Base Rate Neglect
Suppose an expert testifies that Veronica Victim fits the SAP profile for someone who has been sexually abused. Suppose also that the SAP is a highly valid and reliable test which was normed on the exact same population as Veronica. That is, the test is a good one. In fact, the test is so good that 90% of the time when it says a kid has been abused, that kid has been abused. 10% of the time it says a kid has been abused, it's a false alarm. The kid has all the characteristic markers of abuse but for reasons having nothing to do with abuse.
What is the probability that Veronica Victim has been abused?
Most people would say 90%. The actual answer is that we need more information. We need to know how common sex abuse is in the general population. That is, we need to know the base rate for sex abuse. Without knowing that information we have no idea how many false alarms there are.
Assume that the base rate for sexual abuse is 4% and that there are 50 million kids in the nation. That means that 2 million kids have been abused and 48 million have not.
If you gave this test to every kid in the nation, it would accurately spot 90% of the 2 million abused kids. But it would also think that 10% of the 48 million unabused kids were abused. 90% of 2 million is 1.8 million kids. 10% of 48 million is 4.8 million. That means there will be way more false alarms or "false positives" than there will be kids who are accurately identified.
To find the actual probability that a particular person identified by the test as having been abused was actually abused you: divide the number of people accurately identified by the total amount of people identified by the test (accurately and falsely). Stated another way, you divide the number of people in the 90% by the number of people in the 90% plus the 10% of false positives. Here, we'd divide 2.8 million (the 90%) by 7 million (90% + 10%). 2.8 divided by 7 is .4. That is, there's a 40% chance that Veronica Victim has been accurately identified by the test. Not 90%. Less likely than a coin flip.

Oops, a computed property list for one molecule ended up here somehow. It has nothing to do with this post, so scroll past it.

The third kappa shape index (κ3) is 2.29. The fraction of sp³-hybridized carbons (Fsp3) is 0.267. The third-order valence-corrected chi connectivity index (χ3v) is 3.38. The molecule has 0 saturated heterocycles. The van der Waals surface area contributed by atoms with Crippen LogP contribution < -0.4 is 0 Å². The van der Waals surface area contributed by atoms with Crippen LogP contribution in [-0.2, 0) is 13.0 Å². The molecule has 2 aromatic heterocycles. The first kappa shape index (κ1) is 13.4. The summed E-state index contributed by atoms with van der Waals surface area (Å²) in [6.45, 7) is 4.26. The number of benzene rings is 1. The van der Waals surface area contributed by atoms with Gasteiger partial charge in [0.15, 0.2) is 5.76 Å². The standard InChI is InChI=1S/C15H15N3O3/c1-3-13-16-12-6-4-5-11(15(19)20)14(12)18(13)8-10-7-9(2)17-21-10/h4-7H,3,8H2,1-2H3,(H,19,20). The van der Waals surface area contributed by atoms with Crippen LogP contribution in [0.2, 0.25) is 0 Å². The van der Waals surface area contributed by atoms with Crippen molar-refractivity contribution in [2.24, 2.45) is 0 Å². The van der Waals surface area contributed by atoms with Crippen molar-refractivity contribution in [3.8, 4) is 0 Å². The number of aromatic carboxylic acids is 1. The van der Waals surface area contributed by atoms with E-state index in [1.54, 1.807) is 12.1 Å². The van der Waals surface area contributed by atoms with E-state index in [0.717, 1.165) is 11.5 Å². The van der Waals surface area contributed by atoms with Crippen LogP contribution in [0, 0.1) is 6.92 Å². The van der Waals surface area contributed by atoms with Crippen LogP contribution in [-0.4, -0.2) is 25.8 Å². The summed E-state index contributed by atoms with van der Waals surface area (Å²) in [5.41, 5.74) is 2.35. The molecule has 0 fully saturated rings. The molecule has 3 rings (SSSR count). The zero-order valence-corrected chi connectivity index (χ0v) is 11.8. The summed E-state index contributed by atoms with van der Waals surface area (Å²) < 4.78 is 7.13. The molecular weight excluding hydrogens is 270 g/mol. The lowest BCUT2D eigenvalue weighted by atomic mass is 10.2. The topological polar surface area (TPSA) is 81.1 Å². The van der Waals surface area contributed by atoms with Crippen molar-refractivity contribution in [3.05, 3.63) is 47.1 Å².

Now think about all the times that police officers take the stand and say that in their training experience they know this person is a drug dealer/pimp/prostitute/etc. because of behavior and details they've noticed. One problem is that officers only notice the people they actually arrest as pimps, not the people who they don't arrest. For various reasons one should be dubious of such an officer statement in any case.
But the bigger problem is that there are serious base rate issues here. Even if the cops unscientific profile is 80% accurate, the base rate for, say, pimps in the general population is very, very low. One in 10,000, maybe. So the 20% inaccurate will capture way more people than the 80% accurate. Assuming the aforementioned numbers, that means that in a population of 1 million people, the officers profile would accurately spot 80 of the 100 pimps. But it would misidentify 199, 980 average citizens as pimps. That turns out to be a very, very bad probability: .0004 percent chance that the actual person identified by the officer's test would be a pimp.
My point is that there are a lot of statements out there that we should be challenging as either irrelevant or as inadmissible scientific evidence. If there aren't numbers because it's not a real test, put some numbers to it so that it will become obvious that it's a really badly done study rather than the sort of experience and training we should trust.